Isaac Chuang, just barely out of Stanford University's graduate school, has become the IBM Almaden Research Center's youngest champion for quantum computing. Quantum effects, such as encoding information on the "spin" direction of a single electron, have the potential to crack tough combinatorial problems that digital computers cannot. But the skills that making computers from quantum effects require call for engineers to cross-fertilize their systems integration skills with principles of physics that are only just being discovered.
Chuang at one time did not believe in quantum computers himself; in 1997 he co-authored a paper in Nature magazine pointing out the unlikelihood of getting a real quantum computer to work in the physical world. Many researchers have published similar papers claiming that no quantum phenomena could be observed in the macroscopic world. The researchers argued that even if quantum computations occurred during picosecond "decoherence" times, the Heisenberg principle spoiled the computation-being able to "observe" a qubit fixed it as a 1 or a 0, rendering it no better than a digital bit.
Fortunately, some physicists and chemists kept insisting that quantum effects would not be so hard to arrange at the atomic level, and, they wondered, what kind of EEs would just give up without trying? That argument got to Chuang, who made it his passion to work with physicists and chemists to debunk the hype surrounding code-cracking quantum computers.
"I surprised myself when we got a quantum computer to work in the real world," Chuang said. "I was collaborating with researchers at the University of California-Berkeley chemistry department, but I expected to fail. However, the answers were there for the looking."
|Isaac Chuang continues to contemplate the state of qubits ever since, to his surprise, he got a quantum computer to work. |
Chuang announced the world's first working quantum computer-a minimal 2-qubit model-in 1998 while still a student at Stanford University, and in 2000 followed with a 5-qubit model forged at his new employer, IBM Almaden, after earning his EE degree from Stanford.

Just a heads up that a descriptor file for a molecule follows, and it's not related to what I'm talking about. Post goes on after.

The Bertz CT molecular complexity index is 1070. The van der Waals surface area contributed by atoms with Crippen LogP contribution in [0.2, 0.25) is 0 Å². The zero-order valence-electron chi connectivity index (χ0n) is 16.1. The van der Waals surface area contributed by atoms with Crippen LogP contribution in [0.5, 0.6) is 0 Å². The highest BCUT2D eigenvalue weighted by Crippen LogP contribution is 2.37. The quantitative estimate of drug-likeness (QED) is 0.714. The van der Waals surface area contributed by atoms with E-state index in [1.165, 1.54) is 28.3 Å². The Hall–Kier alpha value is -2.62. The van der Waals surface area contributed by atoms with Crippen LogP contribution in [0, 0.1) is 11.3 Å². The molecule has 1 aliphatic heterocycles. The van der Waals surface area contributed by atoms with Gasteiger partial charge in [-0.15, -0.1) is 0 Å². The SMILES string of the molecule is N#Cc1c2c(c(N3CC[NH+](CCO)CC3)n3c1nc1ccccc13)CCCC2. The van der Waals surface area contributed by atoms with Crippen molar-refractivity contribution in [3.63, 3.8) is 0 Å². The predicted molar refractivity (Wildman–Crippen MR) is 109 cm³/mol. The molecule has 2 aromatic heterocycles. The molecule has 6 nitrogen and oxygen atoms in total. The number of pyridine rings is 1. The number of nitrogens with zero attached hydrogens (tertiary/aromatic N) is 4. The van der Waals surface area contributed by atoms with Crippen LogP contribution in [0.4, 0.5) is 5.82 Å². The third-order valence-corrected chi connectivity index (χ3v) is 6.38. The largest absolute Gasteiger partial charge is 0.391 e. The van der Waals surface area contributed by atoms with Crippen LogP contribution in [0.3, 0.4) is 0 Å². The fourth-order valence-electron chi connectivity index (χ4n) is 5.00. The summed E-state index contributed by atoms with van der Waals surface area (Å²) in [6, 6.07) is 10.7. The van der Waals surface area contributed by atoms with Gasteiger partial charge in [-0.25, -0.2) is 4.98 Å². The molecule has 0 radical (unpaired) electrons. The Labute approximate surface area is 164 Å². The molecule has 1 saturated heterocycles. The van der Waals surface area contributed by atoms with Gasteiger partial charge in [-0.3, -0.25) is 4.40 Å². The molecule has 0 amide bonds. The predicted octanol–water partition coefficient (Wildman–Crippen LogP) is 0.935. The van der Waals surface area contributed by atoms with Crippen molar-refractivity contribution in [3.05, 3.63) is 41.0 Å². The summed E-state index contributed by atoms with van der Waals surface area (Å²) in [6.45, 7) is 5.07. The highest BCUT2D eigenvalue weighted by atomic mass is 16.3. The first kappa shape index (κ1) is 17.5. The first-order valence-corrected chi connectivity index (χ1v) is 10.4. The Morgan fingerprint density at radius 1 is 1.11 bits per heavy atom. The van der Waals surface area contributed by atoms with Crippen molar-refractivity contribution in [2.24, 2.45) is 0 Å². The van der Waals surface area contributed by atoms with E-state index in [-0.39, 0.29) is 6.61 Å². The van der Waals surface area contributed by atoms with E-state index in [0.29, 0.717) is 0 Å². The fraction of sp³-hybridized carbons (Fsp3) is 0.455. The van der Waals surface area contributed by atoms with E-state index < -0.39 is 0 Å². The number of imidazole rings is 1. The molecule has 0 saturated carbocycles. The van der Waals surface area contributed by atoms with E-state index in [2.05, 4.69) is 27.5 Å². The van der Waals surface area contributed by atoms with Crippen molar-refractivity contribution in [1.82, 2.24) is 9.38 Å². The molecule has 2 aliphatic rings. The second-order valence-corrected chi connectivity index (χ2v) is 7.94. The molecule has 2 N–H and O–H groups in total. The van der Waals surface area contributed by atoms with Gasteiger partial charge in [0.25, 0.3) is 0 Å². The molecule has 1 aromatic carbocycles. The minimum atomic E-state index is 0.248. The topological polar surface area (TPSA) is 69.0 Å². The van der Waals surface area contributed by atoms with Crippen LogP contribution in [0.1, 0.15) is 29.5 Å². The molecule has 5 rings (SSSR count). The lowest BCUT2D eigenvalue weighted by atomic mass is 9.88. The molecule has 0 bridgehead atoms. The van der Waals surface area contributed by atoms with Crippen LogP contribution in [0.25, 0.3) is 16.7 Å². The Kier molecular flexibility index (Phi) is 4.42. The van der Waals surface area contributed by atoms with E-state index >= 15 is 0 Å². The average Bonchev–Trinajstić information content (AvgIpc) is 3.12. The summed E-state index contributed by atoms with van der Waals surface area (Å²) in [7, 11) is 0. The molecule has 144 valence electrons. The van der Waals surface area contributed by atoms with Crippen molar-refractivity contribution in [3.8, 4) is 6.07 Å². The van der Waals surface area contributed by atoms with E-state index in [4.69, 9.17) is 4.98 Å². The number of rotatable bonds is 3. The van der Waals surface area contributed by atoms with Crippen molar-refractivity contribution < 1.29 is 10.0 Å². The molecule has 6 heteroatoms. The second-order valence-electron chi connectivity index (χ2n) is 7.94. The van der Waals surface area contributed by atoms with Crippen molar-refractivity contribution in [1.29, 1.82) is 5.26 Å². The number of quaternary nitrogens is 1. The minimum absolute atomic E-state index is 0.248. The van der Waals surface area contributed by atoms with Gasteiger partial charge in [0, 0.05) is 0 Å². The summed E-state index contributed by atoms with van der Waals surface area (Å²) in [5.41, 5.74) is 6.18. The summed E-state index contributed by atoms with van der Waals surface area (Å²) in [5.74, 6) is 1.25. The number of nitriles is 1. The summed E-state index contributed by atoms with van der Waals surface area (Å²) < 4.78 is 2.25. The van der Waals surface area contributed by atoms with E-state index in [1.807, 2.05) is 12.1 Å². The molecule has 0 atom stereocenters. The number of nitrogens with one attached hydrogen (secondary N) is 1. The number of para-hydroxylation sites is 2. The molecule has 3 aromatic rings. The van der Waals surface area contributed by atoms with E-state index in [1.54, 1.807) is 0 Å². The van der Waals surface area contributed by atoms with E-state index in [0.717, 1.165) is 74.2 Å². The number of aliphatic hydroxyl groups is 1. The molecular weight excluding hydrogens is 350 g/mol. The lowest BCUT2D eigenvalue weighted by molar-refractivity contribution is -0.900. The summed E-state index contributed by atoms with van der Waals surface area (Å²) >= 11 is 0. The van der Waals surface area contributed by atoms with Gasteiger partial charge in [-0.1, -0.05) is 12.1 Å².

"EEs have something to be very proud of," Chuang said, "but third-millennium engineers will need continuing education in the basic sciences if they are to participate in the invention of next-generation electronics technologies. Despite the power and majesty of VLSI today, when we go to next stage beyond it, we are going to have to go back into the basic science laboratory."
Even though Chuang earned his PhD in Electrical Engineering, he tried to be a generalist in his studies, and in fact took many courses in basic science, physics and chemistry. Had he not, we would all still be sitting on the fence about whether quantum computers were realizable.
"The biggest barrier to inventions today is the broad base and vast amount of knowledge you need in order to invent anything. I can't emphasize enough how important an EE degree is. Electrical engineering teaches you how to think in terms of an overall system and unlike computer science, the EE department tells you how to manipulate that system in the real world. If you want to invent something in the third millennium, an EE degree will be invaluable," said Chuang.
According to Chuang, taking VLSI design to the quantum level will require that systems architectures accommodate the characteristics of the devices being used. In particular, quantum devices are always going to be subject to decoherence-calculations of individual qubits can proceed correctly for short bursts only. To prevent errors, the quantum computer will have to do something like "refresh" qubits while they are in the nebulous 0-and-1 state.
"VLSI today depends on a perfection that is unsurpassed by anything else mankind produces," Chuang said. "We make these very, very large and complex devices with millions of component parts, but so exquisitely perfect that any minute process impurity ruins the entire device. That kind of perfection is unheard of in nature and untenable for the next generation beyond VLSI.
"Nature doesn't do things that way," Chuang continued. "She makes fault-tolerant, robust systems that are capable not only of performing when they are imperfect, but of replicating themselves despite their imperfections. EEs have not been good at that kind of philosophy in engineering, but it's something that must be dealt with before we can be successful with quantum computers. "The paradigm for building quantum computers presupposes that we are using faulty parts, but as we go into a new era of engineering in the third millennium, I think we will finally learn how to build systems from faulty components that nevertheless perform better and are more robust than our ultraperfect VLSI of today," Chuang said.
"If we look around ourselves today, the world is immensely classical, and that is because quantum systems decohere very quickly, subjecting their results to constant errors. The key is to think of decoherence as an error. Then with the proper error-correction techniques built in, we should be able to stabilize these quantum computers and put them to use," said Chuang.
Decoherence is a very strange type of error process that we can overcome only by combining the forces of physics and chemistry with our systemic understanding of computer science and electrical engineering, Chuang noted. Engineers need to take their understanding of how to manage complex electronic systems and apply it to other physical systems, from which quantum computers can be built.